This book goes back to their history and the root from which they originated. A really great book that explains everything with historical examples and makes it easier for the common man to understand the world of finance. This book is great to re-read the more you learn about the real world of finance.
About The Author
Niall Ferguson has written 15 books. He worked on The Ascent of Money: A Financial History of the World, a six-part PBS television series that won an International Emmy for best documentary in 2009. He is now a senior fellow at Stanford University’s Hoover Institution. Ferguson has received the Benjamin Franklin Award for Public Service, among other honors.
The Ascent of Money Quotes
“The ascent of money has been essential to the ascent of man.”
“there really is no such thing as ‘the future’, singular. There are only multiple, unforeseeable futures, which will never lose their capacity to take us by surprise.”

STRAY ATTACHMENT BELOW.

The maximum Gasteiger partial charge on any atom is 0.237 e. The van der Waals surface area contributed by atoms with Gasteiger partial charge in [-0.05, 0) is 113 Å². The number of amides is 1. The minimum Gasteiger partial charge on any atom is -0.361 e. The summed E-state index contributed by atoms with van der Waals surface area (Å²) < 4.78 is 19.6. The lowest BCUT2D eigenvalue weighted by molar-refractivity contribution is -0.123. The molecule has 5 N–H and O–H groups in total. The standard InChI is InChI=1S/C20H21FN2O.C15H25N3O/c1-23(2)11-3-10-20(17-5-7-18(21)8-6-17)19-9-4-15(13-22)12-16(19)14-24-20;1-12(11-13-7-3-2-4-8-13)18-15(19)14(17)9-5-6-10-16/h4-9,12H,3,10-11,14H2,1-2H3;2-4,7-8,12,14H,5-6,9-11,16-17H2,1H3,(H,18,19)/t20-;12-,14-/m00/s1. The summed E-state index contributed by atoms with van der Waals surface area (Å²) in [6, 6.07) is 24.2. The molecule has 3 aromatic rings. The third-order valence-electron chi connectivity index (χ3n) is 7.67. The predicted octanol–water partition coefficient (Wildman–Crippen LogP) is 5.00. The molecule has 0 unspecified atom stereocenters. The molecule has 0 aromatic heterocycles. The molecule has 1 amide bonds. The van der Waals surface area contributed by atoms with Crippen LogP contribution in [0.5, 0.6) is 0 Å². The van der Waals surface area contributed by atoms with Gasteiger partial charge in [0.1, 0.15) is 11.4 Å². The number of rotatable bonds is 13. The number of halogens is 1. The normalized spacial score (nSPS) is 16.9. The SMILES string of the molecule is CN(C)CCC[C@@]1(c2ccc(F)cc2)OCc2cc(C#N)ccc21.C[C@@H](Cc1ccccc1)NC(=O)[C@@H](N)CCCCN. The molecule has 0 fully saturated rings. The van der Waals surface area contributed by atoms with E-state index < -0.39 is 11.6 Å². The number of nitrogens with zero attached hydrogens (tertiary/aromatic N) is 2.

“perennial truths of financial history. Sooner or later every bubble bursts. Sooner or later the bearish sellers outnumber the bullish buyers. Sooner or later greed turns to fear.”
“Money, it is conventional to argue, is a medium of exchange, which has the advantage of eliminating inefficiencies of barter; a unit of account, which facilitates valuation and calculation; and a store of value, which allows economic transactions to be conducted over long periods as well as geographical distances. To perform all these functions optimally, money has to be available, affordable, durable, fungible, portable and reliable.”